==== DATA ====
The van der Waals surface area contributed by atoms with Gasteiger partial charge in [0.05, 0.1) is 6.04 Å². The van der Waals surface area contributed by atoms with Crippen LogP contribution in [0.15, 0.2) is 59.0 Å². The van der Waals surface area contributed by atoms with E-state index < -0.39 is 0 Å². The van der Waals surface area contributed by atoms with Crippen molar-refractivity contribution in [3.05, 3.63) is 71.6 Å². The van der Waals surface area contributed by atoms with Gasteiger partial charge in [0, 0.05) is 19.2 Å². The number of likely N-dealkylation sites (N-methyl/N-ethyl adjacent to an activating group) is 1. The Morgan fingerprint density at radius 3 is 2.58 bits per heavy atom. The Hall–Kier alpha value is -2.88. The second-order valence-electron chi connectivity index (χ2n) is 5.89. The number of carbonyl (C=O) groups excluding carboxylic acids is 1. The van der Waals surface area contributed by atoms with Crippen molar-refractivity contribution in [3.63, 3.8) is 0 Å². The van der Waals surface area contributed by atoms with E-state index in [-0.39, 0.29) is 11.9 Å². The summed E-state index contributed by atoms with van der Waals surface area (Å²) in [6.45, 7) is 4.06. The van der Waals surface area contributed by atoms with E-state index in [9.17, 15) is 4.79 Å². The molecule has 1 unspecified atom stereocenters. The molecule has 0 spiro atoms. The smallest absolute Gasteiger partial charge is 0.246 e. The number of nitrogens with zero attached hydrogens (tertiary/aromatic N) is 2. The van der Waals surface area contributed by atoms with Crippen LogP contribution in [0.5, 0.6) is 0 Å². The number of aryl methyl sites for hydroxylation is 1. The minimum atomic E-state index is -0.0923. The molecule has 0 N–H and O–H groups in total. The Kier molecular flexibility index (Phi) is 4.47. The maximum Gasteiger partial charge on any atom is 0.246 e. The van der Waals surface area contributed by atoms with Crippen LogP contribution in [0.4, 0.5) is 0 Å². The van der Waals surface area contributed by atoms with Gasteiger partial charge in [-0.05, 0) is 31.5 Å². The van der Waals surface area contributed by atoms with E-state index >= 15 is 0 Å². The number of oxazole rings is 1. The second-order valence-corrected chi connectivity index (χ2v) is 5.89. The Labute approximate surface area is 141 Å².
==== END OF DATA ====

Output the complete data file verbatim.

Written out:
The van der Waals surface area contributed by atoms with Gasteiger partial charge in [0.05, 0.1) is 6.04 Å². The van der Waals surface area contributed by atoms with Crippen LogP contribution in [0.15, 0.2) is 59.0 Å². The van der Waals surface area contributed by atoms with E-state index < -0.39 is 0 Å². The van der Waals surface area contributed by atoms with Crippen molar-refractivity contribution in [3.05, 3.63) is 71.6 Å². The van der Waals surface area contributed by atoms with Gasteiger partial charge in [0, 0.05) is 19.2 Å². The number of likely N-dealkylation sites (N-methyl/N-ethyl adjacent to an activating group) is 1. The Morgan fingerprint density at radius 3 is 2.58 bits per heavy atom. The Hall–Kier alpha value is -2.88. The second-order valence-electron chi connectivity index (χ2n) is 5.89. The number of carbonyl (C=O) groups excluding carboxylic acids is 1. The van der Waals surface area contributed by atoms with Crippen molar-refractivity contribution in [3.63, 3.8) is 0 Å². The van der Waals surface area contributed by atoms with E-state index in [-0.39, 0.29) is 11.9 Å². The summed E-state index contributed by atoms with van der Waals surface area (Å²) in [6.45, 7) is 4.06. The van der Waals surface area contributed by atoms with E-state index in [9.17, 15) is 4.79 Å². The molecule has 1 unspecified atom stereocenters. The molecule has 0 spiro atoms. The smallest absolute Gasteiger partial charge is 0.246 e. The number of nitrogens with zero attached hydrogens (tertiary/aromatic N) is 2. The van der Waals surface area contributed by atoms with Crippen LogP contribution in [0.5, 0.6) is 0 Å². The number of aryl methyl sites for hydroxylation is 1. The minimum atomic E-state index is -0.0923. The molecule has 0 N–H and O–H groups in total. The Kier molecular flexibility index (Phi) is 4.47. The maximum Gasteiger partial charge on any atom is 0.246 e. The van der Waals surface area contributed by atoms with Crippen LogP contribution in [0.4, 0.5) is 0 Å². The van der Waals surface area contributed by atoms with Gasteiger partial charge in [-0.05, 0) is 31.5 Å². The van der Waals surface area contributed by atoms with E-state index >= 15 is 0 Å². The number of oxazole rings is 1. The second-order valence-corrected chi connectivity index (χ2v) is 5.89. The Labute approximate surface area is 141 Å².